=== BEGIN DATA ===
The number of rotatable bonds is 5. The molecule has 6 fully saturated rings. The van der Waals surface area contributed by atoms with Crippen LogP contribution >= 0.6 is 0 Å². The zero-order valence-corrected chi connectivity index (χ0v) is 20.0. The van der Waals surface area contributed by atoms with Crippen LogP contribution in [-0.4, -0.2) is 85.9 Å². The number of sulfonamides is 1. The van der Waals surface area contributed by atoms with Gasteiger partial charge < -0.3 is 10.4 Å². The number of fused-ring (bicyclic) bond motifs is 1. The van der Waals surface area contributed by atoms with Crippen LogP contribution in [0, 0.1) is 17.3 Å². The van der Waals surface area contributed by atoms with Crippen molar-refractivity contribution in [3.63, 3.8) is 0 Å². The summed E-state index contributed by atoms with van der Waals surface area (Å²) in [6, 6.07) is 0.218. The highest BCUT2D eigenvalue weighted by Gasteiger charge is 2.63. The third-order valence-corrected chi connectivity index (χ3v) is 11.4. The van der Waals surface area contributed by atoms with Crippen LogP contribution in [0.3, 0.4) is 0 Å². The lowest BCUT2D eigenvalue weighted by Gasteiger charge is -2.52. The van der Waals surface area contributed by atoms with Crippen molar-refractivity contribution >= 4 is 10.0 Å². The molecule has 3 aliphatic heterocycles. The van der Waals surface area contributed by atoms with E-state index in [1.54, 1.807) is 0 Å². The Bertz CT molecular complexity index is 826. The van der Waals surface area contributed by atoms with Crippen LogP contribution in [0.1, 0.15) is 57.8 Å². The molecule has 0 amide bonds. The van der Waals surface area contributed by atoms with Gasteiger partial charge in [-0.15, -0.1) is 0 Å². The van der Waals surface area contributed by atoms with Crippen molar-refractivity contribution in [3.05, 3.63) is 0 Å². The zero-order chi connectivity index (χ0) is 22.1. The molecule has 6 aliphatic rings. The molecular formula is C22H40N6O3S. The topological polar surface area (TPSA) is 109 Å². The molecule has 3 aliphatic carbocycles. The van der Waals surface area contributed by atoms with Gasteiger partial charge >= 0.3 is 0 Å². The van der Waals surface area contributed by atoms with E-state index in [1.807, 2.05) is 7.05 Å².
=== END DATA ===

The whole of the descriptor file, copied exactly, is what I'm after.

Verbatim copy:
The number of rotatable bonds is 5. The molecule has 6 fully saturated rings. The van der Waals surface area contributed by atoms with Crippen LogP contribution >= 0.6 is 0 Å². The zero-order valence-corrected chi connectivity index (χ0v) is 20.0. The van der Waals surface area contributed by atoms with Crippen LogP contribution in [-0.4, -0.2) is 85.9 Å². The number of sulfonamides is 1. The van der Waals surface area contributed by atoms with Gasteiger partial charge < -0.3 is 10.4 Å². The number of fused-ring (bicyclic) bond motifs is 1. The van der Waals surface area contributed by atoms with Crippen LogP contribution in [0, 0.1) is 17.3 Å². The van der Waals surface area contributed by atoms with Crippen molar-refractivity contribution in [3.63, 3.8) is 0 Å². The summed E-state index contributed by atoms with van der Waals surface area (Å²) in [6, 6.07) is 0.218. The highest BCUT2D eigenvalue weighted by Gasteiger charge is 2.63. The third-order valence-corrected chi connectivity index (χ3v) is 11.4. The van der Waals surface area contributed by atoms with Crippen LogP contribution in [0.3, 0.4) is 0 Å². The lowest BCUT2D eigenvalue weighted by Gasteiger charge is -2.52. The van der Waals surface area contributed by atoms with Crippen molar-refractivity contribution >= 4 is 10.0 Å². The molecule has 3 aliphatic heterocycles. The van der Waals surface area contributed by atoms with E-state index in [1.54, 1.807) is 0 Å². The Bertz CT molecular complexity index is 826. The van der Waals surface area contributed by atoms with Crippen LogP contribution in [0.1, 0.15) is 57.8 Å². The molecule has 0 amide bonds. The van der Waals surface area contributed by atoms with Gasteiger partial charge in [-0.15, -0.1) is 0 Å². The van der Waals surface area contributed by atoms with Crippen molar-refractivity contribution in [3.05, 3.63) is 0 Å². The zero-order chi connectivity index (χ0) is 22.1. The molecule has 6 aliphatic rings. The molecular formula is C22H40N6O3S. The topological polar surface area (TPSA) is 109 Å². The molecule has 3 aliphatic carbocycles. The van der Waals surface area contributed by atoms with Gasteiger partial charge >= 0.3 is 0 Å². The van der Waals surface area contributed by atoms with E-state index in [1.807, 2.05) is 7.05 Å².